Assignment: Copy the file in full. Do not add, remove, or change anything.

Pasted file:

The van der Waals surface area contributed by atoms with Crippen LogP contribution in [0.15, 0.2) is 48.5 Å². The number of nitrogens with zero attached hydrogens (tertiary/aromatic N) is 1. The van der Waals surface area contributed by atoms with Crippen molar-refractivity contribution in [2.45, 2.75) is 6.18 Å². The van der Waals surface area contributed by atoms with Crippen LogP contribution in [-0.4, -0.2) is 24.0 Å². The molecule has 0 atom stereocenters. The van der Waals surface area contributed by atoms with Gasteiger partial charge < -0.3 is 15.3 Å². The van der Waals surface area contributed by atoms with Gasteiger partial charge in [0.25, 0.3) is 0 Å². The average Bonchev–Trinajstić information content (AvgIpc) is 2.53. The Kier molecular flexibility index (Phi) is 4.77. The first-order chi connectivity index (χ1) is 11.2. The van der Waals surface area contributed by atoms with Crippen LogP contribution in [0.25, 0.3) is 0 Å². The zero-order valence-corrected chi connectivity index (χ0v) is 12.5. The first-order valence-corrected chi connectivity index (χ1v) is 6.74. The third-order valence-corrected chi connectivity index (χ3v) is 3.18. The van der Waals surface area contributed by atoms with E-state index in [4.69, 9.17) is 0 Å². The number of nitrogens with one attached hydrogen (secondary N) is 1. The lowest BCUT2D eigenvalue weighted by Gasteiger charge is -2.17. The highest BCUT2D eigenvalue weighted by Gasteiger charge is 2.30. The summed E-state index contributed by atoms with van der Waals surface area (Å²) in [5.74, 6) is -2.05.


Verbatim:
The van der Waals surface area contributed by atoms with Crippen LogP contribution in [0.15, 0.2) is 48.5 Å². The number of nitrogens with zero attached hydrogens (tertiary/aromatic N) is 1. The van der Waals surface area contributed by atoms with Crippen molar-refractivity contribution in [2.45, 2.75) is 6.18 Å². The van der Waals surface area contributed by atoms with Crippen LogP contribution in [-0.4, -0.2) is 24.0 Å². The molecule has 0 atom stereocenters. The van der Waals surface area contributed by atoms with Gasteiger partial charge < -0.3 is 15.3 Å². The van der Waals surface area contributed by atoms with Gasteiger partial charge in [0.25, 0.3) is 0 Å². The average Bonchev–Trinajstić information content (AvgIpc) is 2.53. The Kier molecular flexibility index (Phi) is 4.77. The first-order chi connectivity index (χ1) is 11.2. The van der Waals surface area contributed by atoms with Crippen LogP contribution in [0.25, 0.3) is 0 Å². The zero-order valence-corrected chi connectivity index (χ0v) is 12.5. The first-order valence-corrected chi connectivity index (χ1v) is 6.74. The third-order valence-corrected chi connectivity index (χ3v) is 3.18. The van der Waals surface area contributed by atoms with E-state index in [4.69, 9.17) is 0 Å². The number of nitrogens with one attached hydrogen (secondary N) is 1. The lowest BCUT2D eigenvalue weighted by Gasteiger charge is -2.17. The highest BCUT2D eigenvalue weighted by Gasteiger charge is 2.30. The summed E-state index contributed by atoms with van der Waals surface area (Å²) in [5.74, 6) is -2.05.